Sunday 8 December 2013

Mandela (1918–2013): A Man Committed to Transforming Society

“I learned that courage was not the absence of fear, but the triumph over it. The brave man is not he who does not feel afraid, but he who conquers that fear.”

Extract from article. Bob Herbert. 2013. Jacobin Magazine. A critique of the “feel good” and “sentimental stick figure” misrepresentations of Nelson Mandela and Dr. King in mass media.

Mandela was an authentic revolutionary who refused to cower in the face of the most malignant of evils.

The tributes after his death would be pouring in immediately from around the world but most of them would try to do to Mandela what has been done to the Rev. Dr. Martin Luther King Jr.: turn him into a lovable, platitudinous cardboard character whose commitment to peace and willingness to embrace enemies could make everybody feel good. This practice is a deliberate misreading of history guaranteed to miss the point of the man.

The primary significance of Mandela and King was not their willingness to lock arms or hold hands with their enemies. It was their unshakable resolve to do whatever was necessary to bring those enemies to their knees. Their goal was nothing short of freeing their people from the murderous yoke of racial oppression. They were not the sweet, empty, inoffensive personalities of ad agencies or greeting cards or public service messages. Mandela and King were firebrands, liberators, truth-tellers—above all they were warriors. That they weren’t haters doesn’t for a moment minimize the fierceness of their militancy.

Ronald Reagan denounced him as a terrorist and Dick Cheney opposed his release from prison King was hounded by the FBI, repeatedly jailed, vilified by any number of establishment figures who despised his direct action tactics, and finally murdered. He was only 39 when he died. When King spoke out against the Vietnam war, characterizing the American government as “the greatest purveyor of violence in the world today,” the New York Times took him to task in an editorial headlined, “Dr. King’s Error.”

King’s famous “I Have a Dream” speech is remembered mostly for its stirring evocation of a friction-less world in which blacks and whites get along wonderfully well and people are judged solely by “the content of their character.” What typically gets left out of mainstream reminiscences about the speech was King’s indictment of the real-world treatment of blacks in America. “America has given the Negro people a bad check,” said King, “a check which has come back marked ‘insufficient funds.’” He warned the crowd of a quarter of a million people outside the Lincoln Memorial:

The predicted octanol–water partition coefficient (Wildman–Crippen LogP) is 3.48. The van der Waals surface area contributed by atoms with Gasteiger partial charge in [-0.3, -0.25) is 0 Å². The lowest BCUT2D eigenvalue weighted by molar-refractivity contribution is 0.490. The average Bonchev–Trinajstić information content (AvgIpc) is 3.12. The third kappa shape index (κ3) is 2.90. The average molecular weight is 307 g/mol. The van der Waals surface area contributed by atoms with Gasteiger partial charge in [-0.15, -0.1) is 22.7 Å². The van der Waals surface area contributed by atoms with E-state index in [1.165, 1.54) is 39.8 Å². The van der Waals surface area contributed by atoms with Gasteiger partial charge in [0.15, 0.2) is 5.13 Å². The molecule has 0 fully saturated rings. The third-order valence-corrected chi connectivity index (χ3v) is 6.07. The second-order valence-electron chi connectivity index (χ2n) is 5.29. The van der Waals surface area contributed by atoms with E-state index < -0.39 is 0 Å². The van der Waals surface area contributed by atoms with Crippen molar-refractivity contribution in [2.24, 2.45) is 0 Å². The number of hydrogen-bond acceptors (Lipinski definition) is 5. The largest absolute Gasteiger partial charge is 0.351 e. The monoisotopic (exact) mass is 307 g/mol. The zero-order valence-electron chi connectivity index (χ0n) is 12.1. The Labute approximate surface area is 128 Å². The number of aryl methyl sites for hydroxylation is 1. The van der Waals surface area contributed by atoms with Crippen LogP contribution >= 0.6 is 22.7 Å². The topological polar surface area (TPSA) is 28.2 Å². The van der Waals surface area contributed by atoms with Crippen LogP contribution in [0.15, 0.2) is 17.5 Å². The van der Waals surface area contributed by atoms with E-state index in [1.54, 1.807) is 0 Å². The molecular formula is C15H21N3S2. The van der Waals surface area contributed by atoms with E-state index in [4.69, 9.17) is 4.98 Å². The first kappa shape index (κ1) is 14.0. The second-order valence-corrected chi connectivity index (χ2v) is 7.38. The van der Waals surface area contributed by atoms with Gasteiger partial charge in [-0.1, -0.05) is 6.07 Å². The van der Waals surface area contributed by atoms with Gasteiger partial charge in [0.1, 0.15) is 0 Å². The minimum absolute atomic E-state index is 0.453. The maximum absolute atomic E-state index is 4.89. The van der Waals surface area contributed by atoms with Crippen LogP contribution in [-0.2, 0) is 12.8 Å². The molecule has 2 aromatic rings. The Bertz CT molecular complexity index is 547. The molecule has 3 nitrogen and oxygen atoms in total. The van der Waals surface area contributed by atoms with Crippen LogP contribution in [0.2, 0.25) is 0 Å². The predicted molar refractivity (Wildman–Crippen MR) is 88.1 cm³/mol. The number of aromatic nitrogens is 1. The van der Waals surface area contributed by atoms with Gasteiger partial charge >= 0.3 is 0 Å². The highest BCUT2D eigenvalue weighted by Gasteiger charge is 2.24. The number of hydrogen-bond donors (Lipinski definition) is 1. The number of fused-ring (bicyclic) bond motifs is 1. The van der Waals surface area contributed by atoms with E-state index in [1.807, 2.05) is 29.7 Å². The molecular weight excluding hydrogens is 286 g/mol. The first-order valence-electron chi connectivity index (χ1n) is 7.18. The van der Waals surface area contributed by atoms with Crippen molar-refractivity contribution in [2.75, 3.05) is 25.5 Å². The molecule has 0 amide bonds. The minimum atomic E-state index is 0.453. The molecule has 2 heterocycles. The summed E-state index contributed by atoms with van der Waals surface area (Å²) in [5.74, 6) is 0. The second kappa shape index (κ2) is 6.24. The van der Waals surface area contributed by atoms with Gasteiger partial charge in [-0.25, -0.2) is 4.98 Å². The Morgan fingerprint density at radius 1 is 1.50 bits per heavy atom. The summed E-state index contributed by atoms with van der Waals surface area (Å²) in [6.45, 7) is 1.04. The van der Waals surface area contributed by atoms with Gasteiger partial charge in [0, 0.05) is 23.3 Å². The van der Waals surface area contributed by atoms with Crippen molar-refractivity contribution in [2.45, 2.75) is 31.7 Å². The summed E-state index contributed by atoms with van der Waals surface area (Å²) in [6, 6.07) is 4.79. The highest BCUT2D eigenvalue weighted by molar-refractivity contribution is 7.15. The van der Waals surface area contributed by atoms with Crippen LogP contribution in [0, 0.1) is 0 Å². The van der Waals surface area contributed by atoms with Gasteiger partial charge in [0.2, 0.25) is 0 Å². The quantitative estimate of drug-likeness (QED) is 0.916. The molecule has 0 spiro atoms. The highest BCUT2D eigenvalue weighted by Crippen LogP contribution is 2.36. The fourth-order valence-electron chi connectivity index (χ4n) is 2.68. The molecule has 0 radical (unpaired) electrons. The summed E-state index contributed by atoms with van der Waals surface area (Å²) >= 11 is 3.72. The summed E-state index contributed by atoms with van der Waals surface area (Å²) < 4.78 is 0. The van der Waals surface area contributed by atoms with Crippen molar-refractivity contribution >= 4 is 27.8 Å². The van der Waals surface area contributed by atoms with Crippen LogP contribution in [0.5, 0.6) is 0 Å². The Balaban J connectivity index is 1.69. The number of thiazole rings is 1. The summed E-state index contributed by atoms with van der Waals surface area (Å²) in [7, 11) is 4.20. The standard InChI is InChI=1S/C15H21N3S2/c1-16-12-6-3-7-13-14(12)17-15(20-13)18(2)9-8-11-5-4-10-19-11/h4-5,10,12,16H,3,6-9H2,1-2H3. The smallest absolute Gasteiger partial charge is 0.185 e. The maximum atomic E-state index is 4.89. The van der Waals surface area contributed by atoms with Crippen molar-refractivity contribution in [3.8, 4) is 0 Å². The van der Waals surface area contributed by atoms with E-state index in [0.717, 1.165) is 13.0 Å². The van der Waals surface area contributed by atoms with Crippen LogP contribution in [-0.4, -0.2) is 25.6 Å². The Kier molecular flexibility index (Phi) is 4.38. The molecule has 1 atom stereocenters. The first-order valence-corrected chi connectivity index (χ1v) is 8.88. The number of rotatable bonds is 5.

It would be fatal for the nation to overlook the urgency of the moment. This sweltering summer of the Negro’s legitimate discontent will not pass until there is an invigorating autumn of freedom and equality… And those who hope that the Negro needed to blow off steam and will now be content will have a rude awakening if the nation returns to business as usual. There will be neither rest nor tranquility in America until the Negro is granted his citizenship rights.

These were not warm and fuzzy individuals, fantasy figures for the personal edification of the clueless and the cynical. They were hard-core revolutionaries committed with every ounce of their being to the wholesale transformation of their societies. When giants like Mandela and King are stripped of their revolutionary essence and remade as sentimental stick figures to be gushed over by all and sundry, the atrocities that sparked their fury and led to their commitment can be overlooked, left safely behind, even imagined never to have occurred. 

It’s a way for people to sidestep the everlasting shame of past atrocities and their own collusion in the widespread horrors of racism that are still with us.

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